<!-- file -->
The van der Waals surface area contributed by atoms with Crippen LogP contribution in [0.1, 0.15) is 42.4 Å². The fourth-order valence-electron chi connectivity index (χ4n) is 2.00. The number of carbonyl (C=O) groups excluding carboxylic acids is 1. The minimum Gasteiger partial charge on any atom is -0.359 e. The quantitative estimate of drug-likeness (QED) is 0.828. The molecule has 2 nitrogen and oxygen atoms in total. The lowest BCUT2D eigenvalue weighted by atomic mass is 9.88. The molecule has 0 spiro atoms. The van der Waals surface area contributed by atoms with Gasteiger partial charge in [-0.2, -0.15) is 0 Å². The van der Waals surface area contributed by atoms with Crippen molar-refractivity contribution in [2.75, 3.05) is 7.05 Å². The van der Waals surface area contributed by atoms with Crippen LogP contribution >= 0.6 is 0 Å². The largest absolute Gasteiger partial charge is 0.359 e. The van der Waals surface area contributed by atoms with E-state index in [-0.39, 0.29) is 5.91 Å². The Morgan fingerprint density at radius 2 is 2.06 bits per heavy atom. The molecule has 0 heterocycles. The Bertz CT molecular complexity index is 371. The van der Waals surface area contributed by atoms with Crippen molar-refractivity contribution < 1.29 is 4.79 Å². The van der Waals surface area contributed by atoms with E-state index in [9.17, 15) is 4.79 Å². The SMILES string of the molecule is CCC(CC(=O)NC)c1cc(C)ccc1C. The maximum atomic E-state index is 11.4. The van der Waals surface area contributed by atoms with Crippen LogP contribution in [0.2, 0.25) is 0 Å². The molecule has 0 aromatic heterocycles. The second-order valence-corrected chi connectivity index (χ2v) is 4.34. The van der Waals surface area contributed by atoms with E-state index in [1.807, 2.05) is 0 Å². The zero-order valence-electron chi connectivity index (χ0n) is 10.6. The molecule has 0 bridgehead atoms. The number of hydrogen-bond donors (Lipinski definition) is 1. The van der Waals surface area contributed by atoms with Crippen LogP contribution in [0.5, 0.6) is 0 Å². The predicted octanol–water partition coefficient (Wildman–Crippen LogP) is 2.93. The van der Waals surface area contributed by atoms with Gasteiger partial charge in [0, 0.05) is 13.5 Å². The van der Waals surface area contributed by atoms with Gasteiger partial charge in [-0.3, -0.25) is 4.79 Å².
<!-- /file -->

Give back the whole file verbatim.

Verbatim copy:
The van der Waals surface area contributed by atoms with Crippen LogP contribution in [0.1, 0.15) is 42.4 Å². The fourth-order valence-electron chi connectivity index (χ4n) is 2.00. The number of carbonyl (C=O) groups excluding carboxylic acids is 1. The minimum Gasteiger partial charge on any atom is -0.359 e. The quantitative estimate of drug-likeness (QED) is 0.828. The molecule has 2 nitrogen and oxygen atoms in total. The lowest BCUT2D eigenvalue weighted by atomic mass is 9.88. The molecule has 0 spiro atoms. The van der Waals surface area contributed by atoms with Gasteiger partial charge in [-0.2, -0.15) is 0 Å². The van der Waals surface area contributed by atoms with Crippen molar-refractivity contribution in [2.75, 3.05) is 7.05 Å². The van der Waals surface area contributed by atoms with Crippen LogP contribution >= 0.6 is 0 Å². The largest absolute Gasteiger partial charge is 0.359 e. The van der Waals surface area contributed by atoms with E-state index in [-0.39, 0.29) is 5.91 Å². The Morgan fingerprint density at radius 2 is 2.06 bits per heavy atom. The molecule has 0 heterocycles. The Bertz CT molecular complexity index is 371. The van der Waals surface area contributed by atoms with Crippen molar-refractivity contribution < 1.29 is 4.79 Å². The van der Waals surface area contributed by atoms with E-state index in [9.17, 15) is 4.79 Å². The SMILES string of the molecule is CCC(CC(=O)NC)c1cc(C)ccc1C. The maximum atomic E-state index is 11.4. The van der Waals surface area contributed by atoms with Crippen LogP contribution in [0.2, 0.25) is 0 Å². The molecule has 0 aromatic heterocycles. The second-order valence-corrected chi connectivity index (χ2v) is 4.34. The van der Waals surface area contributed by atoms with E-state index in [1.807, 2.05) is 0 Å². The zero-order valence-electron chi connectivity index (χ0n) is 10.6. The molecule has 0 bridgehead atoms. The number of hydrogen-bond donors (Lipinski definition) is 1. The van der Waals surface area contributed by atoms with Crippen LogP contribution in [0.5, 0.6) is 0 Å². The predicted octanol–water partition coefficient (Wildman–Crippen LogP) is 2.93. The van der Waals surface area contributed by atoms with Gasteiger partial charge in [0, 0.05) is 13.5 Å². The van der Waals surface area contributed by atoms with Gasteiger partial charge in [-0.3, -0.25) is 4.79 Å².